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Shopkeeper’s anguish as 200-year-old business set to close

PUBLISHED: 05:30 08 January 2020 | UPDATED: 08:26 08 January 2020

Ian Berry said Kestrel Bookshop in Sudbury has been forced to close in part due to business rates  Picture: PHIL MORLEY

Ian Berry said Kestrel Bookshop in Sudbury has been forced to close in part due to business rates Picture: PHIL MORLEY

Archant

A family business which first opened its doors almost 200 years ago is to close, blaming a variety of problems including a rise in online shopping for its demise.

Mr Berry said the shop has been in the family for around 200 years  Picture: PHIL MORLEYMr Berry said the shop has been in the family for around 200 years Picture: PHIL MORLEY

Kestrel Bookshop in Friars Street, Sudbury, has been open in its current form in 1975 - but has been owned by the Berry family for around 200 years.

The shop, which specialises in books on the south Suffolk and north Essex area written by local authors, will close its doors later this month, saying it has often had to pay high business rates over the years and has struggled with the rise in online shopping.

Owner Ian Berry, who runs the shop with his wife Jo, said he fears for the future of Suffolk's high streets and the livelihoods of local authors who do not receive discounts or relief as a result.

Mr Berry said: "Obviously it is horrible, not just for me - but for Jo, it has hit her so much harder than me.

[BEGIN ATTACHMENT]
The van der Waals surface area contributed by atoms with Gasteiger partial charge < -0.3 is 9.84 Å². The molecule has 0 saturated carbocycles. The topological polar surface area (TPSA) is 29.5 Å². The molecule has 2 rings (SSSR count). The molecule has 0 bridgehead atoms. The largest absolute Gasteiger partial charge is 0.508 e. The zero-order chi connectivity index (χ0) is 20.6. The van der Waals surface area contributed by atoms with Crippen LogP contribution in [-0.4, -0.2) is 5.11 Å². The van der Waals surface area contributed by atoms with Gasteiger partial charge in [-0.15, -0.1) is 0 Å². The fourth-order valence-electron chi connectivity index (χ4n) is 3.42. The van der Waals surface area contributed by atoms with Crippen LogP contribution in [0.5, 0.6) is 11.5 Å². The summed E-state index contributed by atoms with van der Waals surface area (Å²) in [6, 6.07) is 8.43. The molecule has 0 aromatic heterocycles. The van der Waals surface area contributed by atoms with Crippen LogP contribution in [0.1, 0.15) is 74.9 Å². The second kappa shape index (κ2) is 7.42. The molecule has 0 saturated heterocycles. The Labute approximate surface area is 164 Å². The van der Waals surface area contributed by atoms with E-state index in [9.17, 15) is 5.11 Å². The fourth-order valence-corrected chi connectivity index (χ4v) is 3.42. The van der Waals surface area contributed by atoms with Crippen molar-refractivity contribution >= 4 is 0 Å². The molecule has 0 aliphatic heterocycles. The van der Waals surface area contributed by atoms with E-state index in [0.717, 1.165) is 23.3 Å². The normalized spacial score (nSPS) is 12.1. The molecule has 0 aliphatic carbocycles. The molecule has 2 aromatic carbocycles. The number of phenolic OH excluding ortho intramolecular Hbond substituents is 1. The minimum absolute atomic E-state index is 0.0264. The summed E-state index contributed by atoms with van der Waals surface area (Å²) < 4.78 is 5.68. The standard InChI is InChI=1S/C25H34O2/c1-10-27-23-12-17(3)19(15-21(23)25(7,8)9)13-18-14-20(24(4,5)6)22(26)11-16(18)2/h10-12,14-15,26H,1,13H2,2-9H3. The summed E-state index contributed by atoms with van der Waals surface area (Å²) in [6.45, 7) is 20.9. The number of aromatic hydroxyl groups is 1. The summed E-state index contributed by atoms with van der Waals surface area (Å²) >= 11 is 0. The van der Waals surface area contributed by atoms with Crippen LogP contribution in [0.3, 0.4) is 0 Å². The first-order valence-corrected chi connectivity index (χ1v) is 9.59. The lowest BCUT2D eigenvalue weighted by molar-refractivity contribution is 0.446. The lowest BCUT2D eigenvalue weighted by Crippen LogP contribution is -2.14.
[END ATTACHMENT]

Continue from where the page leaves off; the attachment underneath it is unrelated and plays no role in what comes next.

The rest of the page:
"She grew up in this shop, it has been a part of her family and it means everything to her.

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"I'm now 81, and unfortunately at our age you just can't fight it anymore. Most of our books you can get online at almost half the price with next day delivery for free.

"But nothing will fill the void in terms of providing local literary works. We have always tried to help local authors while providing a good service to our customers."

Mr Berry has previously raised his concerns on the rateable values of businesses in the town, claiming high street shops pay up to seven times the amount in business rates per square metre than supermarkets based in the outskirts of town.

Mr Berry has said he feels "savage" about the fact many shops have to pay large amounts in business rates.

A spokesman for Babergh District Council confirmed rates are set by the Valuation Office Agency.

They added: "We are committed to supporting economic development across our district, working with businesses to provide a range of services and advice.

"We urge any business experiencing financial difficulties to contact us immediately, so that we can provide support and advice on any available reliefs and reductions and put a suitable payment arrangements can be put in place."

Mr Berry confirmed any leftover stock in the store will be donated to St Nicholas Hospice.


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